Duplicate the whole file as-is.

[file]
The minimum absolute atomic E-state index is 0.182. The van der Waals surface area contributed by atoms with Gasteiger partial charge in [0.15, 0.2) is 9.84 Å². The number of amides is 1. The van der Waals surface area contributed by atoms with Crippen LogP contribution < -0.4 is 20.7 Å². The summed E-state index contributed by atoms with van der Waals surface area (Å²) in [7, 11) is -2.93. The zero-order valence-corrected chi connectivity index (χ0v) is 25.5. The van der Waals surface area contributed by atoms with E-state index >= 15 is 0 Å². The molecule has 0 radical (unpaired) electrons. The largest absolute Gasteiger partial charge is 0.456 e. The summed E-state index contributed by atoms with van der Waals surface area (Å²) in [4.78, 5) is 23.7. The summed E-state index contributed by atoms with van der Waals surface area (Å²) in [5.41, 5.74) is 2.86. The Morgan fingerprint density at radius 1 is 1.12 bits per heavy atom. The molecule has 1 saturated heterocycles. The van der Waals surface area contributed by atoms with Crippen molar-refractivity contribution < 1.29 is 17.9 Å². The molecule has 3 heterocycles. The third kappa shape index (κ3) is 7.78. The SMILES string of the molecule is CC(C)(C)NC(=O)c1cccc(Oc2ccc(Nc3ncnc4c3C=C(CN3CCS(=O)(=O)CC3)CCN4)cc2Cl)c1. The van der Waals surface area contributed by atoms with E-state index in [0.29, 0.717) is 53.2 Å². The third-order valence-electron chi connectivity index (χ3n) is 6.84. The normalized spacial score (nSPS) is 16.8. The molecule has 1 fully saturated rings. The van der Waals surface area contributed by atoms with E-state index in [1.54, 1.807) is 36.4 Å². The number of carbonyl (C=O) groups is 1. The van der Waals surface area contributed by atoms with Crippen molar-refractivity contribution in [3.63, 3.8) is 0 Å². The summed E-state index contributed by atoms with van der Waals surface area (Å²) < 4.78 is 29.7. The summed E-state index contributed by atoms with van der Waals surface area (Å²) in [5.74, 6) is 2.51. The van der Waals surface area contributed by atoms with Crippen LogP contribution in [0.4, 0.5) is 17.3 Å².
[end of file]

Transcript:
The minimum absolute atomic E-state index is 0.182. The van der Waals surface area contributed by atoms with Gasteiger partial charge in [0.15, 0.2) is 9.84 Å². The number of amides is 1. The van der Waals surface area contributed by atoms with Crippen LogP contribution < -0.4 is 20.7 Å². The summed E-state index contributed by atoms with van der Waals surface area (Å²) in [7, 11) is -2.93. The zero-order valence-corrected chi connectivity index (χ0v) is 25.5. The van der Waals surface area contributed by atoms with E-state index >= 15 is 0 Å². The molecule has 0 radical (unpaired) electrons. The largest absolute Gasteiger partial charge is 0.456 e. The summed E-state index contributed by atoms with van der Waals surface area (Å²) in [4.78, 5) is 23.7. The summed E-state index contributed by atoms with van der Waals surface area (Å²) in [5.41, 5.74) is 2.86. The Morgan fingerprint density at radius 1 is 1.12 bits per heavy atom. The molecule has 1 saturated heterocycles. The van der Waals surface area contributed by atoms with Crippen molar-refractivity contribution < 1.29 is 17.9 Å². The molecule has 3 heterocycles. The third kappa shape index (κ3) is 7.78. The SMILES string of the molecule is CC(C)(C)NC(=O)c1cccc(Oc2ccc(Nc3ncnc4c3C=C(CN3CCS(=O)(=O)CC3)CCN4)cc2Cl)c1. The van der Waals surface area contributed by atoms with E-state index in [0.29, 0.717) is 53.2 Å². The third-order valence-electron chi connectivity index (χ3n) is 6.84. The normalized spacial score (nSPS) is 16.8. The molecule has 1 fully saturated rings. The van der Waals surface area contributed by atoms with E-state index in [1.54, 1.807) is 36.4 Å². The number of carbonyl (C=O) groups is 1. The van der Waals surface area contributed by atoms with Crippen molar-refractivity contribution in [3.63, 3.8) is 0 Å². The summed E-state index contributed by atoms with van der Waals surface area (Å²) < 4.78 is 29.7. The summed E-state index contributed by atoms with van der Waals surface area (Å²) in [5.74, 6) is 2.51. The van der Waals surface area contributed by atoms with Crippen LogP contribution in [0.4, 0.5) is 17.3 Å².